The arrival of teenagers and credit-card holders on the retailscape is influencing retailers like Ebony to think afresh on their footfall strategy. Whether it’s managing the inventory through the scorchy summer to the pouring monsoon season or building co-alliances to entice the target group, the Teenage Factor is increasingly determining the pace of in-house retail reforms.
Says Ebony COO Rakesh Malhotra: ‘‘There is a spurt in the teenage category buying (girls and boys aged between 14 and 20 years) over the last 12 months, which has jumped from 12 per cent to 20 per cent of our buyer base. Two trends are clearly visible: it’s call of the malls and the teenaged youth are driving retail sales as well as proving to be major decision-influencers at home.’’
The share of women (aged above 20 years), who have traditionally been major buyers at Ebony, now constitute 48 per cent and men 32 per cent.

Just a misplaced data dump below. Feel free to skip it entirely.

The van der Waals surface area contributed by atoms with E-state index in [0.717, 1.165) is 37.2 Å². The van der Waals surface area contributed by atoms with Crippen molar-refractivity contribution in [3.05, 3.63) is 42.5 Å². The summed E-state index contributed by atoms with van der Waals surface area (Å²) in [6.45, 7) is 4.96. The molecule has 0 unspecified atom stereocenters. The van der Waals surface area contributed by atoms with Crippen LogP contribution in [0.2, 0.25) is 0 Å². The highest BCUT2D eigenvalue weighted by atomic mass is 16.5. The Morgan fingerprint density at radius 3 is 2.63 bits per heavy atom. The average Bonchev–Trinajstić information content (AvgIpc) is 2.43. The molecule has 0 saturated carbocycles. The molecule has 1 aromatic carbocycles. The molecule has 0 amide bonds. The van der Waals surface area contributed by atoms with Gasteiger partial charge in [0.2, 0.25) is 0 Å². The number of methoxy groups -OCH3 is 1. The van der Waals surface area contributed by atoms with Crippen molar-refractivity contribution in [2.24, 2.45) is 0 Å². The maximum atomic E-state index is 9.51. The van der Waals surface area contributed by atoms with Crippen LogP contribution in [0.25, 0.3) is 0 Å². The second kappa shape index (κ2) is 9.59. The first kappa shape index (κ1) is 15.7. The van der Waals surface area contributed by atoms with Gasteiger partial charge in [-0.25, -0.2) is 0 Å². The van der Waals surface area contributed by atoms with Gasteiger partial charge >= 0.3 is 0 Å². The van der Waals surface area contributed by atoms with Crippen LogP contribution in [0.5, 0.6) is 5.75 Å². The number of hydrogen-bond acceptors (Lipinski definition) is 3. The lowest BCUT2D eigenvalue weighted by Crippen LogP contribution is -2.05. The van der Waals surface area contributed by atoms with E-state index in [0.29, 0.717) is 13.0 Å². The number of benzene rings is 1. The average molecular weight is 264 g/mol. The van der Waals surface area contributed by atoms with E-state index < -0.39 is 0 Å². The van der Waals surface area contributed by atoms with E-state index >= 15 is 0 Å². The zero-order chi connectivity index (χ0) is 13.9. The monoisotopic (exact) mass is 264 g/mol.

‘‘Some of our recent focus group and wallet studies of the youth point to enormous changes in values and preferences, and also a sharp increase in disposable income,’’ Mr Malhotra said and added that shopping (35 per cent) competes with eating out (30 per cent) in a teenager’s disposable share. ‘‘Movies account for five per cent while mobile bills 15 per cent of the youth’s wallet.’’Ebony’s observations:
* Buyers have become time-editors and look for convenience under one roof
* Promotional offer has to be sizeable
* Tie-up with a specialist for category offer (like Planet M for music cassettes)
* Co-promotion partners share only 5 per cent of Ebony’s marketing expenditure
Considering that credit card user base grew 25 per cent and now accounts for 40 per cent of the buyer base, Ebony has intensified its two-week old co-branded credit card biz (with ICICI) and hopes to target 15,000 subscribers by March 2005. The retailer has also a CRM programme under Ebony Elite card with 40,000 members.
Meanwhile, Mr Malhotra will quit Ebony shortly and join as CEO of a Europe-based apparel retailer. Ebony is within striking distance of a targeted Rs 100-crore revenue in 2004-05 from eight stores.